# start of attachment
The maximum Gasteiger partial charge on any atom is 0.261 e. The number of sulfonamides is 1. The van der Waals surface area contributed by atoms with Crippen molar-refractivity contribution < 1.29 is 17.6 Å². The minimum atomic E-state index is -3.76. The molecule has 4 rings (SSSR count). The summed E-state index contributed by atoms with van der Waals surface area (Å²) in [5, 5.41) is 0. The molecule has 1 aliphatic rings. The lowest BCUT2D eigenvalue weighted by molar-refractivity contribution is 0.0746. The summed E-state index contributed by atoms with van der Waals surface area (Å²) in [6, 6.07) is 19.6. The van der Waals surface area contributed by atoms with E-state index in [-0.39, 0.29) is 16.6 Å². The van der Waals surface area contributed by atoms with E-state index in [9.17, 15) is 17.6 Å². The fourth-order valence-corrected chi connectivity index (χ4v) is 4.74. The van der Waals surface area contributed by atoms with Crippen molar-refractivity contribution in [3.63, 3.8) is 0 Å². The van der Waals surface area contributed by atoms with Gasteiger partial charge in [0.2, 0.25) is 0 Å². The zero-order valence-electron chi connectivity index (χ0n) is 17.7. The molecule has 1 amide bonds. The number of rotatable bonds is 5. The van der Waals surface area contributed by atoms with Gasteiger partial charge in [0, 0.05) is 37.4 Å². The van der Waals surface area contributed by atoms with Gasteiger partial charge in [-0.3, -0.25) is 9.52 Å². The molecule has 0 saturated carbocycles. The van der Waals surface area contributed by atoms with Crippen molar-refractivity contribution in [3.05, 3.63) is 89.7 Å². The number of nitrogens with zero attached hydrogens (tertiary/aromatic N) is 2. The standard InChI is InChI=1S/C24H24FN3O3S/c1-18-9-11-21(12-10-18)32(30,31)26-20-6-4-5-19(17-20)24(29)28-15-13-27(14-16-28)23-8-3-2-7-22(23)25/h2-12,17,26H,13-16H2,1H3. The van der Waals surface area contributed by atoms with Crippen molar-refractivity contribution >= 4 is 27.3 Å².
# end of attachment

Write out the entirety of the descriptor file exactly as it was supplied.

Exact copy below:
The maximum Gasteiger partial charge on any atom is 0.261 e. The number of sulfonamides is 1. The van der Waals surface area contributed by atoms with Crippen molar-refractivity contribution < 1.29 is 17.6 Å². The minimum atomic E-state index is -3.76. The molecule has 4 rings (SSSR count). The summed E-state index contributed by atoms with van der Waals surface area (Å²) in [5, 5.41) is 0. The molecule has 1 aliphatic rings. The lowest BCUT2D eigenvalue weighted by molar-refractivity contribution is 0.0746. The summed E-state index contributed by atoms with van der Waals surface area (Å²) in [6, 6.07) is 19.6. The van der Waals surface area contributed by atoms with E-state index in [-0.39, 0.29) is 16.6 Å². The van der Waals surface area contributed by atoms with E-state index in [9.17, 15) is 17.6 Å². The fourth-order valence-corrected chi connectivity index (χ4v) is 4.74. The van der Waals surface area contributed by atoms with Crippen molar-refractivity contribution in [3.63, 3.8) is 0 Å². The van der Waals surface area contributed by atoms with Gasteiger partial charge in [0.2, 0.25) is 0 Å². The zero-order valence-electron chi connectivity index (χ0n) is 17.7. The molecule has 1 amide bonds. The number of rotatable bonds is 5. The van der Waals surface area contributed by atoms with Gasteiger partial charge in [0, 0.05) is 37.4 Å². The van der Waals surface area contributed by atoms with Gasteiger partial charge in [-0.3, -0.25) is 9.52 Å². The molecule has 0 saturated carbocycles. The van der Waals surface area contributed by atoms with Crippen molar-refractivity contribution in [3.05, 3.63) is 89.7 Å². The number of nitrogens with zero attached hydrogens (tertiary/aromatic N) is 2. The standard InChI is InChI=1S/C24H24FN3O3S/c1-18-9-11-21(12-10-18)32(30,31)26-20-6-4-5-19(17-20)24(29)28-15-13-27(14-16-28)23-8-3-2-7-22(23)25/h2-12,17,26H,13-16H2,1H3. The van der Waals surface area contributed by atoms with Crippen molar-refractivity contribution >= 4 is 27.3 Å².